"I FELL IN LOVE WITH THE ROLE; IT REQUIRES A LOT FROM THE ACTRESS WHO PLAYS LILY. THE COMEDY CHOPS ARE MAJOR, THE VOCAL CHOPS ARE CHALLENGING AND TOUGH, AND PHYSICALLY IT’S A KILLER.”
TS: Do you think this is a love story between Oscar and Lily?
KC: Absolutely. I think they do love each other. I think that they’ve never had anybody else who truly understands who they are, and that’s what keeps them linked. That’s why she can’t really love anyone but Oscar. She says, “He might be a swine, but he’s got something no one else has got.” And that’s talent—she believes in his talent, and he believes in hers. I think they are each other’s aphrodisiac.
TS: Do you see Oscar as Lily’s Svengali?
KC: Yes, yes. She says, “Svengali in an alley hit hard times.” I do see that he was her Svengali, but when she got hurt by him—then once she surpassed him—she viewed him as a has-been. But I think she believes that he still has it and can still do it, but she would never, ever admit that he’s her Svengali. The truth is, she’s looking for his approval in everything she does.
TS: Are you looking forward to working with Peter Gallagher?
KC: I just adore that man. I think he’s going to be the real surprise here.
TS: How do you like to collaborate with a director, choreographer, and musical director? Can you give us a sense of what you look for?
KC: I have to feel, number one, very safe. And 99 percent of the time, I have felt that. I’m willing to go out on a limb and see what works. Scott Ellis cast me in John Kander and Fred Ebb’s Steel Pier—my first Broadway musical. I was a nobody. Scott, John, and Fred all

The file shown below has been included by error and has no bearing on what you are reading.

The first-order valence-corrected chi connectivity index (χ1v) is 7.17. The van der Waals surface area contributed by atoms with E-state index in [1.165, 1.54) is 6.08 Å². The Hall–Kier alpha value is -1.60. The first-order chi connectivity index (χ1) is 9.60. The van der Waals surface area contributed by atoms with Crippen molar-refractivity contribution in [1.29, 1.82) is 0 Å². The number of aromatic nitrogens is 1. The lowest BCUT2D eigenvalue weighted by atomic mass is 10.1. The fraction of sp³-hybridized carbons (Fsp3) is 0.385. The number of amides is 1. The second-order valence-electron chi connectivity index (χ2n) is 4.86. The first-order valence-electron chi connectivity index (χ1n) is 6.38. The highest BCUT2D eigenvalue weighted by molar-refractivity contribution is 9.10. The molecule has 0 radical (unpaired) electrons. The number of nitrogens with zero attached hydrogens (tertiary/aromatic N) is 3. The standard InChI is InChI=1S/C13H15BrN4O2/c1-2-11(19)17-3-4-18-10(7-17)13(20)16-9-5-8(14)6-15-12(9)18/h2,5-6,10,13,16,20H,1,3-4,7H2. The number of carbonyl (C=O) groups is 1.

seemed to think I might be able to offer something, and they allowed me to do that. Kevin Stites, the music director, and I have a working relationship from prior performances, so he knows my voice. He knows my flexibility. He knows when I’m tired. He knows when I’m good. And Warren Carlyle directed and choreographed me in Stairway to Paradise a few years back at Encores! I don’t think I could be in better hands. I feel so lucky to be part of this team.
TS: Will you tell us about your training. Did you have any great teachers?
KC: I grew up singing in church, and I took piano lessons at Tulsa University. I did ballet. That was the original dream, to be a ballerina. But over time it became apparent that I really wanted to sing, and I focused more on that, and my parents were smart enough to say, “You need to go to college. Whatever it is you do, you need to go to college.” It was really important to my dad, especially, that I got a degree. I visited a couple of schools, and I came upon OCU. They had a great music, drama, and dance program there. And they had a musical theatre program. Not very many schools had that yet.
At OCU, I met Florence Birdwell, who changed the course of my life. The first time we met, she took me to her studio after my audition and said, “You’ll have the highest of highs here and the lowest of lows, but the important thing is, you’ll be ready when you leave.” I didn’t really quite know what she meant. The first time I got up in front of a master class to sing, I thought I killed it. Everybody was clapping and she said, “I just can’t wait to teach you how to sing.” I was devastated. And of course, I now understand what she meant. She meant, not just technically, because I have natural ability, but from the soul. She taught me to look for what songs mean, what the lyric is, and all the things that I’ve come to understand about singing. Tons of people have voices, but to be a true singer and an artist, what does that take? I got my master’s degree in opera and had a shift of career plans. I
thought I was going to go to Philadelphia to do graduate work at the Academy of Vocal Arts. I was accepted into that program, but I went to New York with my friend Benny and got a part at the Paper Mill Playhouse in a show I’d never heard of about the Marx Brothers, whom I vaguely knew. I had a decision to make right then and there: Was I going to do opera, or was I going to do musical theatre and stay in New York? I guess you know the end of that story.•
ON THE TWENTIETH CENTURY UPSTAGE GUIDE
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